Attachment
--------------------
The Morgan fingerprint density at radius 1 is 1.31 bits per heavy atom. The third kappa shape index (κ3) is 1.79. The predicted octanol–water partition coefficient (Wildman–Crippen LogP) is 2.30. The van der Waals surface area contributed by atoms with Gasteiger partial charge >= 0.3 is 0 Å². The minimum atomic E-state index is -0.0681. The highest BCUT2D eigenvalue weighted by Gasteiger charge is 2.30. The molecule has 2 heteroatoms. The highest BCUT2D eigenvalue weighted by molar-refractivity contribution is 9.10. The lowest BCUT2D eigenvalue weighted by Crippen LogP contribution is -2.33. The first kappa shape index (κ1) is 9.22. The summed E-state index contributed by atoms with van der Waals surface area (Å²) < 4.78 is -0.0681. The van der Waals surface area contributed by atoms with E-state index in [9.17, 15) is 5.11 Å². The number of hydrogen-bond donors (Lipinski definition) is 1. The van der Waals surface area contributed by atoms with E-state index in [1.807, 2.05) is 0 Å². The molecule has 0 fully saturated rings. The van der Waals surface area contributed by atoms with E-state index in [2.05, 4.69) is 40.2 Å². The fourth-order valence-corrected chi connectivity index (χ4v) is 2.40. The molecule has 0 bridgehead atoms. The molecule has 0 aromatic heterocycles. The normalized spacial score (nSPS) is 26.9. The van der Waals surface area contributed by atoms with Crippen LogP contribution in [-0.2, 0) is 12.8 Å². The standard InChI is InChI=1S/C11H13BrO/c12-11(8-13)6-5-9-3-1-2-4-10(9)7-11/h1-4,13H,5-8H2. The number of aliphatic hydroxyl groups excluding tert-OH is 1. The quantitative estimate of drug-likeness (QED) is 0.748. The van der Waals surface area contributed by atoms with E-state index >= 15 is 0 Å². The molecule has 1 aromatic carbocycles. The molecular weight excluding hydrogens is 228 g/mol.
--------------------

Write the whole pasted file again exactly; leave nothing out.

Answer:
The Morgan fingerprint density at radius 1 is 1.31 bits per heavy atom. The third kappa shape index (κ3) is 1.79. The predicted octanol–water partition coefficient (Wildman–Crippen LogP) is 2.30. The van der Waals surface area contributed by atoms with Gasteiger partial charge >= 0.3 is 0 Å². The minimum atomic E-state index is -0.0681. The highest BCUT2D eigenvalue weighted by Gasteiger charge is 2.30. The molecule has 2 heteroatoms. The highest BCUT2D eigenvalue weighted by molar-refractivity contribution is 9.10. The lowest BCUT2D eigenvalue weighted by Crippen LogP contribution is -2.33. The first kappa shape index (κ1) is 9.22. The summed E-state index contributed by atoms with van der Waals surface area (Å²) < 4.78 is -0.0681. The van der Waals surface area contributed by atoms with E-state index in [9.17, 15) is 5.11 Å². The number of hydrogen-bond donors (Lipinski definition) is 1. The van der Waals surface area contributed by atoms with E-state index in [1.807, 2.05) is 0 Å². The molecule has 0 fully saturated rings. The van der Waals surface area contributed by atoms with E-state index in [2.05, 4.69) is 40.2 Å². The fourth-order valence-corrected chi connectivity index (χ4v) is 2.40. The molecule has 0 bridgehead atoms. The molecule has 0 aromatic heterocycles. The normalized spacial score (nSPS) is 26.9. The van der Waals surface area contributed by atoms with Crippen LogP contribution in [-0.2, 0) is 12.8 Å². The standard InChI is InChI=1S/C11H13BrO/c12-11(8-13)6-5-9-3-1-2-4-10(9)7-11/h1-4,13H,5-8H2. The number of aliphatic hydroxyl groups excluding tert-OH is 1. The quantitative estimate of drug-likeness (QED) is 0.748. The van der Waals surface area contributed by atoms with E-state index >= 15 is 0 Å². The molecule has 1 aromatic carbocycles. The molecular weight excluding hydrogens is 228 g/mol.